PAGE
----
"He never spends the summer here," she answered. "We are generally together after July, so perhaps," she added, "you may have to endure more of my company than you think."

She looked at me with a faint, provoking smile. How dare she? I was master of myself now, and I answered her coldly.

"I shall be very sorry to leave here," I said. "I hope if my work lasts so long that I shall be able to go on with it at the 'Brand.'"

She made no answer to that, but in a moment or two she turned and looked at me thoughtfully.

"You are rather a surprising person," she remarked, "in many ways. And you certainly have strange tastes."

"Is it a strange taste to love this place?" I asked.

"Of course not. But, on time other hand, it is strange that you should be content to remain here indefinitely. Solitude is all very well at times, but at your age I think that the vigorous life of a great city should have many attractions for you. Life here, after all, must become something of an abstraction."

"It contents me," I declared shortly.

"Then I am not sure that you are in an altogether healthy frame of mind," she answered, coolly. "Have you no ambitions?"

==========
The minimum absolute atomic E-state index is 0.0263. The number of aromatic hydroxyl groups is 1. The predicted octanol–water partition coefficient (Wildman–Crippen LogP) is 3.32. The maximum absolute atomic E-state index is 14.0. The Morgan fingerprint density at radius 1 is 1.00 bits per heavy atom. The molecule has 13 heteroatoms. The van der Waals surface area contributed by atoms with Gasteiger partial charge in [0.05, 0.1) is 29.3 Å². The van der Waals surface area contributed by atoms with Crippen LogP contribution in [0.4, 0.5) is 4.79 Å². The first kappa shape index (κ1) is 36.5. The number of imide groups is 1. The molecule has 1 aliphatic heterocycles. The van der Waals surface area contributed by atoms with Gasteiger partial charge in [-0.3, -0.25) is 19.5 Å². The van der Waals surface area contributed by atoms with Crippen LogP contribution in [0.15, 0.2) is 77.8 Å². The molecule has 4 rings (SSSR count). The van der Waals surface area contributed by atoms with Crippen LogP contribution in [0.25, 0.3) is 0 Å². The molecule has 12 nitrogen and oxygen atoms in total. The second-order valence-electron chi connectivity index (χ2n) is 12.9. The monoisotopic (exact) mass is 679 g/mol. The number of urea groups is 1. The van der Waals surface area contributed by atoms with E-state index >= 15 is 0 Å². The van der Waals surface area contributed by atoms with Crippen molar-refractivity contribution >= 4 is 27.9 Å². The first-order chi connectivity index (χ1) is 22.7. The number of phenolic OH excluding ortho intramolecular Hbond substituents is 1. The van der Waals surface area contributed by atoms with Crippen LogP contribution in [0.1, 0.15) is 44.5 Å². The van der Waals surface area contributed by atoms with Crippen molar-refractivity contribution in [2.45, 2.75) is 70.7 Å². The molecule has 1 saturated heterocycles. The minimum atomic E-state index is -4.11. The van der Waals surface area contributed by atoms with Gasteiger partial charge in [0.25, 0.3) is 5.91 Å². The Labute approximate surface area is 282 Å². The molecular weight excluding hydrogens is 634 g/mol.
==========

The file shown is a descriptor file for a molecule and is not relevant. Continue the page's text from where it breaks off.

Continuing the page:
"Such as I have," I muttered, "are hopeless. They were built on sand—and they have fallen."

"Then reconstruct them," she said. "You are far too young to speak with such a note of finality."

"Some day," I answered, "I suppose I shall. At present I am content to live on, amongst the fragments. One needs only imagination. The things one dreams about are always more beautiful and perhaps more satisfying than the things one does."

Again our eyes met, and I fancied that this time she was looking a little frightened. At any rate she knew. I was sure of that.

"What an ineffective sort of proceeding!" she murmured.

A creek separated us for a few minutes. When we came together again I asked her a question.

"There is something, Lady Angela," I said, "which, if you would forgive the impertinence of it, I should very much like to ask you."

She moved her head slowly, as though giving a tacit consent. But I do not think that she was quite prepared for what I asked her.

"When are you going to marry Colonel Ray?"

She looked at me quickly, almost furtively, and I saw that her cheeks were flushed. There was a look in her eyes, too, which I could not fathom.

"The date is not decided yet," she said. "You know there is some talk of trouble in Egypt, and if so he might have to leave at a moment's notice."